Cravath Swaine Moore LLP logo small.JPGIndustrial gas supplier Airgas has sued its former law firm, Cravath, Swaine & Moore, alleging conflict of interest and breach of fiduciary duty. Airgas wants Cravath booted from representing an Airgas rival, Air Products, in a $5.1 billion hostile bid for Airgas.
Yesterday a Pennsylvania state court judge denied Airgas’s request for a temporary restraining order that would have sidelined Cravath in the takeover fight. But Judge Albert Sheppard said he would revisit the matter next Tuesday and decide whether Cravath should be permanently enjoined from repping Air Products.
Cravath has worked on numerous deals for Airgas over the past decade or so, as early as May 2001 and as recently as fall 2009. So Cravath should be conflicted out of representing Air Products, argues Airgas.
But it’s not that simple, according to Cravath. This may, in fact, be a bizarre love triangle….


The Airgas argument is simple and straightforward. From Bloomberg:

“This is quintessential adversity your honor,” Airgas lawyer Jeffrey Weil argued. “You cannot represent two clients at the same time who are adverse.”
Cravath served as Airgas’s legal counsel in at least 25 financing deals between 2001 and October 2009, when it notified the company it could no longer occupy that role because of a conflict. Lawyers for Airgas [yesterday] argued that New York-based Cravath had access to confidential information while helping Air Products prepare a takeover bid.

The Airgas complaint (PDF) provides a laundry list of Airgas deals that Cravath handled and mentions that Airgas paid CSM over $2 million in legal fees. Airgas Complaint ¶¶ 9-10.
Seems like an open and shut case, right? Well, not exactly. The affidavit (PDF) of Cravath partner Ronald Cami, who was the Airgas relationship partner, makes some good points (which could be roughly summarized as follows):

  • Cravath’s work for Airgas “was essentially confined to a defined, narrow area — debt financing execution…. That the representations were so limited was not an accident. When Airgas first retained Cravath to assist on a debt financing matter, Airgas bluntly told us that the relationship would not go beyond executing debt financing. Airgas’s Chief Executive Officer (a former lawyer) and then-General Counsel, we were told, maintained deep personal relationships at other law firms. As such, there was little chance of the company changing counsel for the large majority of the company’s legal work.” Cami Affidavit ¶ 6.

  • Debt financing execution work is not very strategic in nature. (The Cami affidavit goes to great pains to make this work sound unsophisticated, lame, even TTT — which makes one wonder why a firm like Cravath was doing it in the first place.)
  • In the course of representing Airgas in this rather routine work, Cravath didn’t acquire any confidential Airgas information. Cravath lawyers working on Airgas matters never met anyone really important at the company — and when Cami wanted to meet with the new Aigas general counsel, he got shot down. Ouch. Cami Affidavit ¶ 9.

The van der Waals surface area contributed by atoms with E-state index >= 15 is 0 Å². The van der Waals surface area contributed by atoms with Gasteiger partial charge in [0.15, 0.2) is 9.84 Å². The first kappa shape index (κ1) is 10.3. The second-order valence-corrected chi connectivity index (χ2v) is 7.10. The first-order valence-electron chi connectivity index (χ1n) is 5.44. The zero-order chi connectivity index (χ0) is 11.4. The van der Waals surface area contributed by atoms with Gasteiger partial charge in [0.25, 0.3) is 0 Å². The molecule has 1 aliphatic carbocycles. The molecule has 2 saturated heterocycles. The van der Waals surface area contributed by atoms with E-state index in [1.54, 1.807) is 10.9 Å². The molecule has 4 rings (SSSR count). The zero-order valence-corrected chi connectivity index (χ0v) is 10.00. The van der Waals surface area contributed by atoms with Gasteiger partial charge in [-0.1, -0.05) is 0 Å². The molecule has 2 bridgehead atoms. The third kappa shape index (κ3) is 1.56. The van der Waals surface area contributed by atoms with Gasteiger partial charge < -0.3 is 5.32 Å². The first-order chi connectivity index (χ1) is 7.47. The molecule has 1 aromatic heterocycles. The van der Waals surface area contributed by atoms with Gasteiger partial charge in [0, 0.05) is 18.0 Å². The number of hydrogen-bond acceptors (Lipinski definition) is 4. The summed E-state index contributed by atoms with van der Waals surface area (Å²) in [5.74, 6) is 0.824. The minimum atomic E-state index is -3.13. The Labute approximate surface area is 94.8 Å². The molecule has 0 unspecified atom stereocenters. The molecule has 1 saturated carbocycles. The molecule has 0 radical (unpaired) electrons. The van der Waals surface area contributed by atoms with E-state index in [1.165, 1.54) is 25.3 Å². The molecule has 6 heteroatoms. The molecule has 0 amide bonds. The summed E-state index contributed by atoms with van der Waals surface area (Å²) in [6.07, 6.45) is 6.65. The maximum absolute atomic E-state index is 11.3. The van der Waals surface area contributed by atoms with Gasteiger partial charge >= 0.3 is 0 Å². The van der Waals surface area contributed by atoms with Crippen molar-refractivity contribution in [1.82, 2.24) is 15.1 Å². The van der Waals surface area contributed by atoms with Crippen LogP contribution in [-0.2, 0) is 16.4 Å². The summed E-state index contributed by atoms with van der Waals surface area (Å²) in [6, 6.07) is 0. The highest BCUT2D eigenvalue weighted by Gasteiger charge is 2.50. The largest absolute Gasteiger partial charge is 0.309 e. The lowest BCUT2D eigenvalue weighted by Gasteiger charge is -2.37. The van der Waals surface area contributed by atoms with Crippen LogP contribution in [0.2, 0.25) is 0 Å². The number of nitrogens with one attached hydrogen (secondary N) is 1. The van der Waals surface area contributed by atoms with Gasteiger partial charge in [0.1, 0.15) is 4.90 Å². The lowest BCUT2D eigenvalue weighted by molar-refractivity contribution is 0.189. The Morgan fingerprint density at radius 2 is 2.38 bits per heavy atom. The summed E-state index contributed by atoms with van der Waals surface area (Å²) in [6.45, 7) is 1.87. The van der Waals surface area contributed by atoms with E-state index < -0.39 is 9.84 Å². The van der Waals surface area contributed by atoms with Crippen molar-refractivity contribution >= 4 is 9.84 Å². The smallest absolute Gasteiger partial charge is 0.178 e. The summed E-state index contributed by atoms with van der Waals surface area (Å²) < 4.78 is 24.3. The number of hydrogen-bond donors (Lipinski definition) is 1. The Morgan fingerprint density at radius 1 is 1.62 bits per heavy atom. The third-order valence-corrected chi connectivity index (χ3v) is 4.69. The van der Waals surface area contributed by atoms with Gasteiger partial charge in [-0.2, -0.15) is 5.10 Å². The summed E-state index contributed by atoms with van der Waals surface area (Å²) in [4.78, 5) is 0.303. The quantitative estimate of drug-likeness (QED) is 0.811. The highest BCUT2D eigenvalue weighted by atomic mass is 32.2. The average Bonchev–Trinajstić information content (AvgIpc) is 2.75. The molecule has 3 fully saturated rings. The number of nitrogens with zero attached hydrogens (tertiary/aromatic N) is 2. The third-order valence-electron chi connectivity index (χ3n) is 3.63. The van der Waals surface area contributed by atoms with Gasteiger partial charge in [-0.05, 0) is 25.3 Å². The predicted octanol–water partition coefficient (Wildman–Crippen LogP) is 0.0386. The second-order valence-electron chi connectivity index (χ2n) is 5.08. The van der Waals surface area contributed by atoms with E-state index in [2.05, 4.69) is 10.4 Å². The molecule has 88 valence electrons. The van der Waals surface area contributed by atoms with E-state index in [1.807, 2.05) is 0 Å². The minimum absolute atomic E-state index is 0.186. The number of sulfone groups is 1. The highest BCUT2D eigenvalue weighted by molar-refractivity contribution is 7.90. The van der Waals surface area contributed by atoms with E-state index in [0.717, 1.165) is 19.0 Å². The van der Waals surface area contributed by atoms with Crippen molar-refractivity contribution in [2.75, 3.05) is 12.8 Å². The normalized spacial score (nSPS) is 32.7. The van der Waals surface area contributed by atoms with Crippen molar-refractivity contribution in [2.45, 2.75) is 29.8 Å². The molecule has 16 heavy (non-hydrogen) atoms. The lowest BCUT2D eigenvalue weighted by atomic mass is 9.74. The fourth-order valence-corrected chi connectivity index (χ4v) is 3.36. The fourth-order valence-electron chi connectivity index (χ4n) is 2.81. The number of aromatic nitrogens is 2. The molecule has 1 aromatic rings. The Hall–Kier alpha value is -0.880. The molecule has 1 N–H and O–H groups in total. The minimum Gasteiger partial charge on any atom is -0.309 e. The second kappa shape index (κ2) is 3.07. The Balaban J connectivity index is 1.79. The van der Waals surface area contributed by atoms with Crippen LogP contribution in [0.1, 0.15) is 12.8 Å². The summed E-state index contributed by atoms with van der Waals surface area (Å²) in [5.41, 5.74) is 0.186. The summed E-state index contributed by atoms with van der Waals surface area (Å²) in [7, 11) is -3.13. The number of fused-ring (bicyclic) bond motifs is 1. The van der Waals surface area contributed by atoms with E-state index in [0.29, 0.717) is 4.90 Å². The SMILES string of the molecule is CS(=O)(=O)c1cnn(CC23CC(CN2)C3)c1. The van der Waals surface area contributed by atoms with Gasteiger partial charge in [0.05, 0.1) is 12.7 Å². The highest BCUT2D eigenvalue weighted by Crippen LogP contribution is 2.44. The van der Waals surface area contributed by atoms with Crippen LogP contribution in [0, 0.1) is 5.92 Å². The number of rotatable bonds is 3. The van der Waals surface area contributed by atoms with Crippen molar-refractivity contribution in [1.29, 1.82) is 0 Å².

• When Airgas first hired Cravath, it was informed that Cravath had a preexisting, longstanding relationship with Air Products. So Airgas’s claim that it didn’t know about Cravath’s representation of Air Products is false. Cami Affidavit ¶ 8.

We haven’t delved deeply into the facts here, and right now all we have are the competing claims of the parties (no discovery). But if the claims of Cravath are true, the firm’s position seems reasonable.
Think of this in terms of dating and relationships. Cravath is in a relationship with Air Products. Airgas comes along and wants to get with Cravath, but she’s a bit of a floozy — she “maintain[s] deep personal relationships” with many men, and she doesn’t want to commit. She does lots of hook-ups with Cravath, but makes clear that Cravath will never be her boyfriend.
And that’s fine with Cravath. After all, Cravath has an existing, more serious relationship with Air Products — which Airgas knows about when she and Cravath start their “friends with benefits” arrangement.
Now Airgas is in a big catfight with Air Products, and Cravath is siding with Air Products. Airgas wants Cravath to butt out; Cravath refuses. Why? Because he has a longer and more substantial relationship with Air Products, which Airgas knew about all along. Since Airgas and Cravath were never more than f**k buddies — cf. Ryan (George Clooney) and Alex (Vera Farmiga) in Up in the Air — it’s unreasonable for Airgas to expect Cravath to ditch Air Products for her.
Moral of the story: that rich, handsome stud might do some debt financings hook up with you a few times, but he’ll never leave a prior long-term relationship — e.g., his marriage. And if he ends up siding with his wife over you, don’t act all surprised.
But this is just our quick-and-dirty take on the situation. Readers, any thoughts?
Cravath Allowed by Judge to Represent Air Products [Bloomberg via ABA Journal]
Is Cravath One Step Closer to Getting Out of Conflicts Lawsuit? [WSJ Law Blog]
Cravath Calls Airgas’s Claims a Bunch of Hot Air [Am Law Daily]


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